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Aiken Downtown businesses get a boost during evening shopping hours

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Downtown Aiken Open House

Ron Reynolds with Downtown Dog hands a customer her purchases. Downtown Dog was one of over 20 businesses who stayed open later to bring in a bit more business as the holidays approach. 

The spirit of the holidays and a dash of hope were in the air in downtown Aiken Thursday night. 

Downtown Aiken's "Holiday open house" – an event where 22 downtown Aiken businesses kept their doors open until 8 p.m. – gave businesses a chance to not only assist Aiken residents with finding the perfect holiday gift deals, but also gave them a needed economic boost after months of economic uncertainty.

Aiken's businesses are still trying to bounce back after the blow the pandemic dealt them earlier this year. The lockdown forced businesses to constrict the number of customers who could enter their shops at a time or greatly persuade them to shop for their products online. Many chose to close down altogether and are still recovering from such a decision six months later. 

In March, business owner Van Smith of Lionel Smith Ltd., was mourning the canceled spring season, which was supposed to bring in a business boom with events like prom and weddings on the horizon.

Now with the holidays bringing in such profitable potential, Smith hopes to find similar ground as his business was on last holiday season, but he expects the changing trends of the pandemic will hinder such progress, especially when it comes to in-store shopping. 

"We're seeing that a lot of people are afraid to come out because they're afraid of other people," Smith said, referring to mask-wearing. "They don't trust other people."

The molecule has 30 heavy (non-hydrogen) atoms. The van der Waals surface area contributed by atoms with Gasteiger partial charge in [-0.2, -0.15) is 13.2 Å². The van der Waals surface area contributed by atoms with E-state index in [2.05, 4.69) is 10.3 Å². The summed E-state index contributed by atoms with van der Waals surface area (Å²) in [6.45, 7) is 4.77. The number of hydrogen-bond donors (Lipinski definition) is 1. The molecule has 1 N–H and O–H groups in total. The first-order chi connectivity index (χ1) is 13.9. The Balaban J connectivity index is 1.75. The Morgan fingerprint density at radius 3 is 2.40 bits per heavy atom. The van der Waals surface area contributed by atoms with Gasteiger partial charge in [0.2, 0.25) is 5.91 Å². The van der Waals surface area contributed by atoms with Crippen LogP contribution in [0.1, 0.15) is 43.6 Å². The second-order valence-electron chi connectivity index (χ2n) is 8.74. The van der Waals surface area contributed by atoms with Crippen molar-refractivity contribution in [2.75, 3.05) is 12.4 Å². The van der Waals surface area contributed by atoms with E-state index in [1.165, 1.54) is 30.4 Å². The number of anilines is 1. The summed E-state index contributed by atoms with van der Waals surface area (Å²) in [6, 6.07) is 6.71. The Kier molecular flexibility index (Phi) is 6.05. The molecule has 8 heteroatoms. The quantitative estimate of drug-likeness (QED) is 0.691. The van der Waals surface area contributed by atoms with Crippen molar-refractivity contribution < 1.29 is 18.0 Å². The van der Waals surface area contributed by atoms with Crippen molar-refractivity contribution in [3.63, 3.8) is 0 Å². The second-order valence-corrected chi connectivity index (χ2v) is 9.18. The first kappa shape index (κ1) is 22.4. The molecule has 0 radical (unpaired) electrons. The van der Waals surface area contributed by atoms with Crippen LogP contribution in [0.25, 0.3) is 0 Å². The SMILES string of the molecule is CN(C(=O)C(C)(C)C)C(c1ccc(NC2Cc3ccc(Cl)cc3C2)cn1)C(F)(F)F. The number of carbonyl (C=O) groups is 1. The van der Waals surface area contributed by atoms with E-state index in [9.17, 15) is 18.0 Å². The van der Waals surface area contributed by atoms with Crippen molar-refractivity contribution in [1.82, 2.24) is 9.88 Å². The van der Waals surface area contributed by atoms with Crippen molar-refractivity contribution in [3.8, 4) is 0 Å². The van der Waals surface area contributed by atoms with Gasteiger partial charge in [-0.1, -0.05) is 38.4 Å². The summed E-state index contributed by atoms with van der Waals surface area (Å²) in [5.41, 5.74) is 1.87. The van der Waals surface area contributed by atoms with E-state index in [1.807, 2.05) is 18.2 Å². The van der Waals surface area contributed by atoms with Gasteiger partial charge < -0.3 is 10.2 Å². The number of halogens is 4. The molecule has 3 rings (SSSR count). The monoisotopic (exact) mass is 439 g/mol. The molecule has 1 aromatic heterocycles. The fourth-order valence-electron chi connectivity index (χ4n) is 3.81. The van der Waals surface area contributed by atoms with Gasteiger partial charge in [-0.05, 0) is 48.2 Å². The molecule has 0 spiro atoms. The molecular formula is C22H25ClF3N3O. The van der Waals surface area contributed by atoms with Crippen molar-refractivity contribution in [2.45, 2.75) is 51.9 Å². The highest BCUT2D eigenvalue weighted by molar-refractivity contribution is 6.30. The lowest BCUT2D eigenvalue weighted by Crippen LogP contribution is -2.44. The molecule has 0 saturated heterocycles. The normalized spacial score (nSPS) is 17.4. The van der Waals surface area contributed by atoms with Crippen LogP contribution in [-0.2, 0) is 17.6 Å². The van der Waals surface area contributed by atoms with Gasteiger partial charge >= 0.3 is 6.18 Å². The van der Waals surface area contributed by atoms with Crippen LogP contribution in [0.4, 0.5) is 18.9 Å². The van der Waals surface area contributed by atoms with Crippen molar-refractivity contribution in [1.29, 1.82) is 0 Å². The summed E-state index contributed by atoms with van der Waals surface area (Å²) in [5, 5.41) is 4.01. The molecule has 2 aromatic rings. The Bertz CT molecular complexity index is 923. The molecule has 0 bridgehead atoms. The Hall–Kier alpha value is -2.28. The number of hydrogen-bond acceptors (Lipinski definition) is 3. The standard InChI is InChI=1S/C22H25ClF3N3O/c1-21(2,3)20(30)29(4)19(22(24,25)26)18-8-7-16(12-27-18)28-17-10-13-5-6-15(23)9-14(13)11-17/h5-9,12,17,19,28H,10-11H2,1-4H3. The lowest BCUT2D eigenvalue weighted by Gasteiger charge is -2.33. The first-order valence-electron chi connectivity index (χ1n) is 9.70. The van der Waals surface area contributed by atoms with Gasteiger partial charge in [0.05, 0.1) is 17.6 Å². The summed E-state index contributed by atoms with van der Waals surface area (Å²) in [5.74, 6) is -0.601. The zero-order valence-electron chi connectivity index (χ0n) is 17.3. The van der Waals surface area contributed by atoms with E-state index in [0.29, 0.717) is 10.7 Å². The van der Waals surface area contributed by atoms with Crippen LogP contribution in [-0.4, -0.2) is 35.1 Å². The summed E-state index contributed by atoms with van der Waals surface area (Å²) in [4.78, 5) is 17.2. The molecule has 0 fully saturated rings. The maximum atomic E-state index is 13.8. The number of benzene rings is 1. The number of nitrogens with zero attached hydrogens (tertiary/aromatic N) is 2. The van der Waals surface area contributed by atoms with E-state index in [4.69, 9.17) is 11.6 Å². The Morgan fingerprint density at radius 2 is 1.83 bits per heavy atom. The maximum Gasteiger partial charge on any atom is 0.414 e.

However, Smith is also expecting customers may be more willing to spend money for gifts this year due to the desire to help local businesses, as well as to make up for their constrictive traveling plans. 

"I think many people are going to have a smaller Christmas ... and they're probably going to do something a little bit extra since they weren't able to do much in the spring and the summer," Smith said. 

Businesses like the Aiken Antique Mall managed to keep their heads above water during the shutdown. The business has seen a boost in patronage since reopening its doors over the summer. 

"We weren't sure at first what was going to happen, but then we had travelers from all over, and different states just to get away from theirs, so we've been very blessed," said Katie Matthews, an employee with Aiken Antique Mall. 

Aiken Antique Mall has continued to remain fairly profitable during the last several months, and Matthews hopes to keep the mojo going through the holiday months, and wishes the same fruitfulness on her fellow businesses.

"(Small businesses) are the backbone of Aiken, I think," Matthews said. "We've got such a wonderful downtown, and Aiken has been so good to support all of our small stores and businesses right now."

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